Some people explore a life in the theater because they fall in love with a particular show. For others, it’s because they dream of applause.
For Minnetonka native Ari Koehnen Sweeney, it was a family matter.
“My brother met a girl who was in theater and new to school and convinced him to do a musical,” says Koehnen Sweeney, who was in middle school at the time and decided to join her brother for the Minnetonka Theatre summer production of Joseph and the Amazing Technicolor Dreamcoat.
Clearly something about the experience stuck with her. Now, Koehnen Sweeney is stepping into a new role as the director of education with Hennepin Theatre Trust.
Though she was involved in basketball as a kid, Koehnen Sweeney began to fill her time in the summers and off-seasons with theater productions, doing one or two shows a year. As she entered high school, she got involved in one-act plays and started to explore the more technical side of stage productions. When she had an injury that prevented her from acting onstage, Kent Knutson, Minnetonka Theatre’s director at the time, asked her to assistant direct, opening her eyes to a whole new way of looking at theater.
“He pushed me to see what else theater has to offer, besides being a chorus kid,” says Koehnen Sweeney.
Knutson became Koehnen Sweeney’s mentor as she explored a newfound passion for stage management, a role that helps ensure the director’s vision is exacted throughout every part of a production. “The wheel doesn’t turn without [stage management], and I was drawn to that,” she says. “When you’re in the audience, you don’t think about how every time a light changes or a chair moves, it’s because someone planned it. I love making that happen.”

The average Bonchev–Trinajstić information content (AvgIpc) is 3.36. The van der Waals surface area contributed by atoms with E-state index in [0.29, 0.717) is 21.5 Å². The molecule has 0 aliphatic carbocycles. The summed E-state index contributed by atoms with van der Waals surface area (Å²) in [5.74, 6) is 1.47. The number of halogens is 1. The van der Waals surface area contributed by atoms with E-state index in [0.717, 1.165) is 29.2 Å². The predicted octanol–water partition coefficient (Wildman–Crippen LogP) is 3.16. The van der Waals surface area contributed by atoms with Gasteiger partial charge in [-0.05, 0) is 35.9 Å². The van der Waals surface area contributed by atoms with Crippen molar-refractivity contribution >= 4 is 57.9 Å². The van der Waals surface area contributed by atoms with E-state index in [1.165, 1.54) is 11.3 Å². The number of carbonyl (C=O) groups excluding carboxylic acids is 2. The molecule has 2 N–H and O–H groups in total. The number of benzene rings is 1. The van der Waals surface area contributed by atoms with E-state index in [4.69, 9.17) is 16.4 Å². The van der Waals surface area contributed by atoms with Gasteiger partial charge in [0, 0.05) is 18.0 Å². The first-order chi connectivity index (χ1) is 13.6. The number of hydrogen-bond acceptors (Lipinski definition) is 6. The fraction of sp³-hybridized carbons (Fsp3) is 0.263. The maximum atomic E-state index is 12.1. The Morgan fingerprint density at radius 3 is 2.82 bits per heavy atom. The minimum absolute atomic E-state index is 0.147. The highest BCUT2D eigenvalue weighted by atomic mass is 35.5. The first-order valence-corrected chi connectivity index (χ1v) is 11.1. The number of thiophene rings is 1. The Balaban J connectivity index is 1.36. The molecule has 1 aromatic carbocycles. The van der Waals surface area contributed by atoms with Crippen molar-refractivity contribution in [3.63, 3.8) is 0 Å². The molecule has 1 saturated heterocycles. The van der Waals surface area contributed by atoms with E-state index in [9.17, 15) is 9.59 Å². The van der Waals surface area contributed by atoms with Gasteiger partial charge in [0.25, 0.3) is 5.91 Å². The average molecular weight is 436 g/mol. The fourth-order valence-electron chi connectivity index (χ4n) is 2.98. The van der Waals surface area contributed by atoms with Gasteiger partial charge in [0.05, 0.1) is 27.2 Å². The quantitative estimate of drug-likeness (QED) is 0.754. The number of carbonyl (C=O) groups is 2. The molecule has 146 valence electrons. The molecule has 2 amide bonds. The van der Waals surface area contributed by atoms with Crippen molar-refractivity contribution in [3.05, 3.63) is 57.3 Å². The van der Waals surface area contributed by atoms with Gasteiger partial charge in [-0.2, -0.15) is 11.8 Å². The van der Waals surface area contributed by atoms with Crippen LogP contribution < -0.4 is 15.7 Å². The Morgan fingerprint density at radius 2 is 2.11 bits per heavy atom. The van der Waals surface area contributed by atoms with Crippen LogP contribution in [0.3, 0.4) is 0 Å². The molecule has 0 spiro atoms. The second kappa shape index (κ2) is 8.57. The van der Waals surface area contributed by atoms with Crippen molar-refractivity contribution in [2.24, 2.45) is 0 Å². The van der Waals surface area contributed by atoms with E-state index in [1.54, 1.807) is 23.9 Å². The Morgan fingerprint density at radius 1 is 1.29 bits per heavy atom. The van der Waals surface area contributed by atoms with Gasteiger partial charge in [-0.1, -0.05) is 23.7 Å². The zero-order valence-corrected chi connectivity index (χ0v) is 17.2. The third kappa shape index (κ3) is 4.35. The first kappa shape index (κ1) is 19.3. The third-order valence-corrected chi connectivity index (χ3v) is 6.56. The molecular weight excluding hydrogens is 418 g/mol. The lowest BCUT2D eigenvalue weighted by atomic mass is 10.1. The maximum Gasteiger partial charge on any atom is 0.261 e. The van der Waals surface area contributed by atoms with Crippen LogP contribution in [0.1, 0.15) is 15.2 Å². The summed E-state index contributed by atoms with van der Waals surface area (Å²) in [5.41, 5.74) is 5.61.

After pursuing a degree in stage management, Koehnen Sweeney returned to the Minnetonka theater community, starting her first job at Old Log Theatre in Excelsior after it was purchased by Greg Frankenfield. Though her official title was box office manager, Koehnen Sweeney wore countless hats in her years on the job, from digitizing all of the files to building the ticketing systems, writing policies and procedures, and managing the facility.
“If the fire department called, they called me,” she explains. “I loved the energy of it, the thrill of building something.”
After she departed Old Log, she stayed connected to the local theater community through contract jobs as she debated whether or not a career in stage management would be sustainable with its erratic and time-consuming schedule. She began working at the Hennepin Theatre Trust as a coordinator in late 2015.
Now in her position as the director of education at the Hennepin Theatre Trust, Koehnen Sweeney works to increase visibility (mostly of high school theater programs) and drive the program’s purpose in the community.
“I want to make sure people know what we do and why we do it. It’s our mission to create change through the arts, and to create space for people in the different communities we serve,” she says.
While no two weeks are the same, her team spent the spring travelling to schools throughout Minnesota to share programs with students. Koehnen Sweeney also spends time talking to members of the community, from corporate leaders to politicians to school boards. “I’m a firm believer that these programs can do anything,” she says. “We can mean so much to different communities. As long as they need us, we’ll be here.”
Learn more about Hennepin Theatre Trust and its outreach programs at hennepintheatretrust.org.